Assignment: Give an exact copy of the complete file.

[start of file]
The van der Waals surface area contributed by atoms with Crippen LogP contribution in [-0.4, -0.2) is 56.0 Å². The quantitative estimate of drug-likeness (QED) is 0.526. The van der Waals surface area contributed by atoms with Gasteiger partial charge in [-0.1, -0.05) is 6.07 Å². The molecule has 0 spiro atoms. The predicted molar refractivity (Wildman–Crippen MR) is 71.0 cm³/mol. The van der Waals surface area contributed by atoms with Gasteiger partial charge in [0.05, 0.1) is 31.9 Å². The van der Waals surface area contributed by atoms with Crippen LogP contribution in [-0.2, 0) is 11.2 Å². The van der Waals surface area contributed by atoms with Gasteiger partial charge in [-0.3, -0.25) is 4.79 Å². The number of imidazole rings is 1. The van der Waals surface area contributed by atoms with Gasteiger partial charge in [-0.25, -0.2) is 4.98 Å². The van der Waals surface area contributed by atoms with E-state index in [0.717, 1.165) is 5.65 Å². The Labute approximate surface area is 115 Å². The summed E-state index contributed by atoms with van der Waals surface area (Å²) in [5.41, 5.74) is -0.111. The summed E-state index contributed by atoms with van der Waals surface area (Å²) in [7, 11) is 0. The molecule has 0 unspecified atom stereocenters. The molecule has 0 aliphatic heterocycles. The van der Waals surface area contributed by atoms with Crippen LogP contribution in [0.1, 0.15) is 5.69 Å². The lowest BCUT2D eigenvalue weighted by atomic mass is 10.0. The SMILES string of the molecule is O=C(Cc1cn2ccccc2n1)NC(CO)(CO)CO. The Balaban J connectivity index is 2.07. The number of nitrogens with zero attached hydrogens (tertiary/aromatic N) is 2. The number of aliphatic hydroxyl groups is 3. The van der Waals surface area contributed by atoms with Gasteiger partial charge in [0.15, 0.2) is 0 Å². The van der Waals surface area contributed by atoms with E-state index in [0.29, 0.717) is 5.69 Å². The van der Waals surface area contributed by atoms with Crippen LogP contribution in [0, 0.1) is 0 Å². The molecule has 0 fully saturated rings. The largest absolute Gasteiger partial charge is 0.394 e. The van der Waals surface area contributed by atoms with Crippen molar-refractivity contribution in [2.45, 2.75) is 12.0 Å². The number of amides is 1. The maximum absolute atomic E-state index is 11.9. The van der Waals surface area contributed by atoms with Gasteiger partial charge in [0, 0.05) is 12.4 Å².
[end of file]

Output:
The van der Waals surface area contributed by atoms with Crippen LogP contribution in [-0.4, -0.2) is 56.0 Å². The quantitative estimate of drug-likeness (QED) is 0.526. The van der Waals surface area contributed by atoms with Gasteiger partial charge in [-0.1, -0.05) is 6.07 Å². The molecule has 0 spiro atoms. The predicted molar refractivity (Wildman–Crippen MR) is 71.0 cm³/mol. The van der Waals surface area contributed by atoms with Gasteiger partial charge in [0.05, 0.1) is 31.9 Å². The van der Waals surface area contributed by atoms with Crippen LogP contribution in [-0.2, 0) is 11.2 Å². The van der Waals surface area contributed by atoms with Gasteiger partial charge in [-0.3, -0.25) is 4.79 Å². The number of imidazole rings is 1. The van der Waals surface area contributed by atoms with Gasteiger partial charge in [-0.25, -0.2) is 4.98 Å². The van der Waals surface area contributed by atoms with E-state index in [0.717, 1.165) is 5.65 Å². The Labute approximate surface area is 115 Å². The summed E-state index contributed by atoms with van der Waals surface area (Å²) in [5.41, 5.74) is -0.111. The summed E-state index contributed by atoms with van der Waals surface area (Å²) in [7, 11) is 0. The molecule has 0 unspecified atom stereocenters. The molecule has 0 aliphatic heterocycles. The van der Waals surface area contributed by atoms with Crippen LogP contribution in [0.1, 0.15) is 5.69 Å². The lowest BCUT2D eigenvalue weighted by atomic mass is 10.0. The SMILES string of the molecule is O=C(Cc1cn2ccccc2n1)NC(CO)(CO)CO. The Balaban J connectivity index is 2.07. The number of nitrogens with zero attached hydrogens (tertiary/aromatic N) is 2. The number of aliphatic hydroxyl groups is 3. The van der Waals surface area contributed by atoms with Gasteiger partial charge in [0.15, 0.2) is 0 Å². The van der Waals surface area contributed by atoms with E-state index in [0.29, 0.717) is 5.69 Å². The van der Waals surface area contributed by atoms with Crippen LogP contribution in [0, 0.1) is 0 Å². The molecule has 0 fully saturated rings. The largest absolute Gasteiger partial charge is 0.394 e. The van der Waals surface area contributed by atoms with Crippen molar-refractivity contribution in [2.45, 2.75) is 12.0 Å². The number of amides is 1. The maximum absolute atomic E-state index is 11.9. The van der Waals surface area contributed by atoms with Gasteiger partial charge in [0, 0.05) is 12.4 Å².